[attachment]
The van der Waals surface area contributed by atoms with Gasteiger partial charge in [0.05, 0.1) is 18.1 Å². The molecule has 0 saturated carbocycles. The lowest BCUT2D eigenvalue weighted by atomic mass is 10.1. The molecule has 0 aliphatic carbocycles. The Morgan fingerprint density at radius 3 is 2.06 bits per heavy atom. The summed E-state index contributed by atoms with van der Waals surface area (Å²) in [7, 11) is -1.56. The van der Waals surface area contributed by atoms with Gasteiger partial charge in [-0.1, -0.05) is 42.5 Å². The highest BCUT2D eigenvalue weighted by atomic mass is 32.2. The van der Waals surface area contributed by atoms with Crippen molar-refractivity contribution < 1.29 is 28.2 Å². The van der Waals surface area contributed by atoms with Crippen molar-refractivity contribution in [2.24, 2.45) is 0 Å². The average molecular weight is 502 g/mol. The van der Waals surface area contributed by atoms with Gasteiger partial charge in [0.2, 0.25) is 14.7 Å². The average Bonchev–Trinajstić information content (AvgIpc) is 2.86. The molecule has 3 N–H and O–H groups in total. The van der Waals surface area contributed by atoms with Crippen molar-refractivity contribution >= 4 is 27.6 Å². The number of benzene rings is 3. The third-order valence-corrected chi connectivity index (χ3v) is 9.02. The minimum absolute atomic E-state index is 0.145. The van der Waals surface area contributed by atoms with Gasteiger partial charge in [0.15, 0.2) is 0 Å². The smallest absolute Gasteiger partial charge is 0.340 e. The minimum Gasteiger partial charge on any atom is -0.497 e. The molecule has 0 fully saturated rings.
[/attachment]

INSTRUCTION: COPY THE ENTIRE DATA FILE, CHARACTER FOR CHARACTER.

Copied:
The van der Waals surface area contributed by atoms with Gasteiger partial charge in [0.05, 0.1) is 18.1 Å². The molecule has 0 saturated carbocycles. The lowest BCUT2D eigenvalue weighted by atomic mass is 10.1. The molecule has 0 aliphatic carbocycles. The Morgan fingerprint density at radius 3 is 2.06 bits per heavy atom. The summed E-state index contributed by atoms with van der Waals surface area (Å²) in [7, 11) is -1.56. The van der Waals surface area contributed by atoms with Gasteiger partial charge in [-0.1, -0.05) is 42.5 Å². The highest BCUT2D eigenvalue weighted by atomic mass is 32.2. The van der Waals surface area contributed by atoms with Crippen molar-refractivity contribution < 1.29 is 28.2 Å². The van der Waals surface area contributed by atoms with Crippen molar-refractivity contribution in [2.24, 2.45) is 0 Å². The average molecular weight is 502 g/mol. The van der Waals surface area contributed by atoms with Gasteiger partial charge in [0.2, 0.25) is 14.7 Å². The average Bonchev–Trinajstić information content (AvgIpc) is 2.86. The molecule has 3 N–H and O–H groups in total. The van der Waals surface area contributed by atoms with Crippen molar-refractivity contribution >= 4 is 27.6 Å². The number of benzene rings is 3. The third-order valence-corrected chi connectivity index (χ3v) is 9.02. The minimum absolute atomic E-state index is 0.145. The van der Waals surface area contributed by atoms with Gasteiger partial charge in [0.15, 0.2) is 0 Å². The smallest absolute Gasteiger partial charge is 0.340 e. The minimum Gasteiger partial charge on any atom is -0.497 e. The molecule has 0 fully saturated rings.